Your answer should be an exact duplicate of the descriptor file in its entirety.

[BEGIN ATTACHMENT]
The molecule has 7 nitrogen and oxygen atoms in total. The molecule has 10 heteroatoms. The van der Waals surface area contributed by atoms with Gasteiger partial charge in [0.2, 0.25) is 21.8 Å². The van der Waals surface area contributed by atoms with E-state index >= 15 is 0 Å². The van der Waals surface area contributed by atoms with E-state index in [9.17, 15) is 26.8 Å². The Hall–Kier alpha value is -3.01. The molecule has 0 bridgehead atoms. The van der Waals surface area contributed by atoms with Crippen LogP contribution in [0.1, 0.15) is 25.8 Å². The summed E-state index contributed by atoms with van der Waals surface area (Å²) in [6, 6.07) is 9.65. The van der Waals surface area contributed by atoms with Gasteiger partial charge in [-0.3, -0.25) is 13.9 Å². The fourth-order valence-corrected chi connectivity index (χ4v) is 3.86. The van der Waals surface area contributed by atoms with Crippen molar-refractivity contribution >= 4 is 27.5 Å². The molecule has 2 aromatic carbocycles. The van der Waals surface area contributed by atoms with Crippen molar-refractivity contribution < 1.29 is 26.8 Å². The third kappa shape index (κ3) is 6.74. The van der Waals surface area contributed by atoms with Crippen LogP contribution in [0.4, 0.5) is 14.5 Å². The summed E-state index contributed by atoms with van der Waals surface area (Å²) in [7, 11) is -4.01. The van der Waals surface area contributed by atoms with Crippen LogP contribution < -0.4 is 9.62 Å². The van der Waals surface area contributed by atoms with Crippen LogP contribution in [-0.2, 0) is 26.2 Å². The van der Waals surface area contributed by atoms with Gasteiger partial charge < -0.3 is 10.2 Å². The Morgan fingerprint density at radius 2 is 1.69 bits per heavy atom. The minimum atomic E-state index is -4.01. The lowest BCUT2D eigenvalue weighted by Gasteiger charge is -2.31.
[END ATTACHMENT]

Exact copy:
The molecule has 7 nitrogen and oxygen atoms in total. The molecule has 10 heteroatoms. The van der Waals surface area contributed by atoms with Gasteiger partial charge in [0.2, 0.25) is 21.8 Å². The van der Waals surface area contributed by atoms with E-state index >= 15 is 0 Å². The van der Waals surface area contributed by atoms with E-state index in [9.17, 15) is 26.8 Å². The Hall–Kier alpha value is -3.01. The molecule has 0 bridgehead atoms. The van der Waals surface area contributed by atoms with Crippen LogP contribution in [0.1, 0.15) is 25.8 Å². The summed E-state index contributed by atoms with van der Waals surface area (Å²) in [6, 6.07) is 9.65. The van der Waals surface area contributed by atoms with Gasteiger partial charge in [-0.3, -0.25) is 13.9 Å². The fourth-order valence-corrected chi connectivity index (χ4v) is 3.86. The van der Waals surface area contributed by atoms with Crippen molar-refractivity contribution >= 4 is 27.5 Å². The molecule has 2 aromatic carbocycles. The van der Waals surface area contributed by atoms with Crippen molar-refractivity contribution < 1.29 is 26.8 Å². The third kappa shape index (κ3) is 6.74. The van der Waals surface area contributed by atoms with Crippen LogP contribution in [0.4, 0.5) is 14.5 Å². The summed E-state index contributed by atoms with van der Waals surface area (Å²) in [7, 11) is -4.01. The van der Waals surface area contributed by atoms with Crippen LogP contribution < -0.4 is 9.62 Å². The van der Waals surface area contributed by atoms with Crippen LogP contribution in [-0.2, 0) is 26.2 Å². The van der Waals surface area contributed by atoms with Gasteiger partial charge < -0.3 is 10.2 Å². The Morgan fingerprint density at radius 2 is 1.69 bits per heavy atom. The minimum atomic E-state index is -4.01. The lowest BCUT2D eigenvalue weighted by Gasteiger charge is -2.31.